Carbon tax has always been viewed by many countries as a useful and necessary tool to combat climate change through making emissions costlier for large emitters. Cap and trade, another similar tool, has also proven to be effective by putting a cap on the quantity of emissions. Ultimately, it will take the cooperation of the both in order to stop the Earth from warming, forcing polluters to think twice before they plan on sending harmful particles into the atmosphere. But first, let’s take a look at cap-and trade vs carbon tax, and explore and compare the advantages and disadvantages of the two carbon pricing tools.
Scientists are constantly observing drastic changes across the Earth’s climate system; in the atmosphere, oceans, ice floes, and on land. Most of these changes remain to be human-induced, creating climate extremes in every region across the globe.
A number of extreme weather events around the planet can be witnessed in 2020. There were hot and dry weather conditions that led to record-setting wildfires in vast areas of Australia, Brazil, and Canada. The hurricane season within the year also featured 30 devastating storms in the North Atlantic alone. NASA’s temperature analysis shows that the Arctic is warming four times faster than the rest of the world. Satellite images found oceans to be warming at unprecedented rates, making 2021 the hottest year along with highest levels for oceans. Historic floods driven by such record-breaking rainfall levels poured into Asia and Europe. While some of the unprecedented changes are still in motion, others such as the continued rise in sea levels, are sadly ‘‘irreversible’’.
On the bright side, as of this moment, experts believe there is still time to limit climate change. With strong and sustained reductions in emissions of carbon dioxide (CO2) and other greenhouse gases (GHG), air quality in the coming 20 to 30 years can in fact stabilise. Many economists have argued that carbon taxes are the most efficient and cost-effective way to curb climate change and global warming.
A carbon tax is an instrument of environmental cost internalisation. It is an excise tax imposed on producers of raw fossil fuels based on the relative carbon content of those fuels. A government sets a price that emitters must pay for each ton of greenhouse gas emissions they emit. By placing higher taxes on carbon-based fuels, households and industries are pushed to reduce the level of pollution and look to alternatives like solar power and hydrogen engines, which have lower impacts on the environment. The implementation of a carbon tax system, therefore, provides an incentive for businesses and industries to develop more environmentally-friendly production processes. It also encourages investment in renewable energies, leading to further technological developments. This is why many countries such as Argentina, Canada, the UK, the EU, Sweden, and Japan have adopted carbon taxes as it is an essential policy tool to limit carbon emissions. However, there is another economic instrument to do so, which is the-cap-and trade system.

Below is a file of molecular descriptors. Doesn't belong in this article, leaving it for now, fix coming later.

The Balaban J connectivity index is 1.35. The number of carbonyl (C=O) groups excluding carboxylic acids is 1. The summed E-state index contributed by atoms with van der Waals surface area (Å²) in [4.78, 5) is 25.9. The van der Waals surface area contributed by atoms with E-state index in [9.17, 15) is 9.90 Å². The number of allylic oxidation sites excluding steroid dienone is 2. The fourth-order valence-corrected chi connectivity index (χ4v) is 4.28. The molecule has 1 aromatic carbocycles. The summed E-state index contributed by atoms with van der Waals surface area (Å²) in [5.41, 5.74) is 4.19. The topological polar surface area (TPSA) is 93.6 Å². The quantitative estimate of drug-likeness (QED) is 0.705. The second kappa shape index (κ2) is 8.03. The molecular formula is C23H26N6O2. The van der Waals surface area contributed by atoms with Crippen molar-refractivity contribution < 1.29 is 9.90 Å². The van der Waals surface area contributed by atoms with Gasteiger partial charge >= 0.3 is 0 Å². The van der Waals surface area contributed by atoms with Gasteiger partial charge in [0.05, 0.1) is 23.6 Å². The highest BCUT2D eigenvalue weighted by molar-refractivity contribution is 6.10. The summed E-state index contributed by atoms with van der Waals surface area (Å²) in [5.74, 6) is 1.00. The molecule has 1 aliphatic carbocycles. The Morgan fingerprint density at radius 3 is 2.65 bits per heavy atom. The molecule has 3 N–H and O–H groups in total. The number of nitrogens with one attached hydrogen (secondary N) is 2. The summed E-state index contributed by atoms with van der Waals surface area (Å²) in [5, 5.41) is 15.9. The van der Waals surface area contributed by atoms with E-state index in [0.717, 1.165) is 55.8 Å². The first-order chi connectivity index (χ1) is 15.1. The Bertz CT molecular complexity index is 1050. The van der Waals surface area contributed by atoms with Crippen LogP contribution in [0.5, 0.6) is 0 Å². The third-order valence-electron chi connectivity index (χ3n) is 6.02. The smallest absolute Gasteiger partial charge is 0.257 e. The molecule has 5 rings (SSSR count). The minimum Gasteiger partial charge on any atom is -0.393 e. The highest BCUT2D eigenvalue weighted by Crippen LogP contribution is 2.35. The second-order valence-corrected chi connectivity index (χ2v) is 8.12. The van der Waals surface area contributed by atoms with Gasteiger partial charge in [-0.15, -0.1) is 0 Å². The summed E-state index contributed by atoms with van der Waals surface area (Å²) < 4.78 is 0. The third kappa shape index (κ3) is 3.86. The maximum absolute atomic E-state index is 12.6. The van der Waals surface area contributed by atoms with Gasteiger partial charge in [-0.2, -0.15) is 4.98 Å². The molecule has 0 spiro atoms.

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While a carbon tax sets the price of CO2 emissions and allows the market to determine the amount of reduced emissions, a cap-and-trade system sets the quantity of emissions allowed, which can then be used to estimate the decline in the rise of global temperatures.
The ‘cap’ aspect is where a government sets an emission cap and issues a quantity of emission allowances distributed to companies, either for free or through an auction. Emitters must then hold allowances for emitting each ton of GHG. The cap on GHG emissions, which only gets stricter over time to ensure that total emissions fall, is a firm limit on pollution. The ‘trade’ aspect is where companies that can reduce their emissions at a lower price could sell their excess allowances to those facing higher costs. In the long run, trading gives companies stronger incentives to save money by cutting emissions in the most cost-efficient way.
Cap-and-trade requires a certain level of bureaucracy to select which companies get covered, and then allocate carbon allowances to each one. The strategy can only cover large polluters, leaving out millions of small ones. In this case, a carbon tax is more effective as the fee is applied at the source. It is the fuel that gets priced, so companies do not have the opportunity to argue over whose emissions gets covered or how big the cap should be. Hence, it can cover all fossil fuels and emitters and limit loopholes as a result. However, it does not have the ability to put a cap on emissions as effectively as the cap-and-trade does.
Regardless of arguments over cap-and trade vs carbon tax, they are still two sides of the same coin. Both aim to slow down global warming and curb the harmful effects of climate change. Ultimately, a stabilised climate is more likely to be achieved through adopting not a single but an interplay of multiple strategies.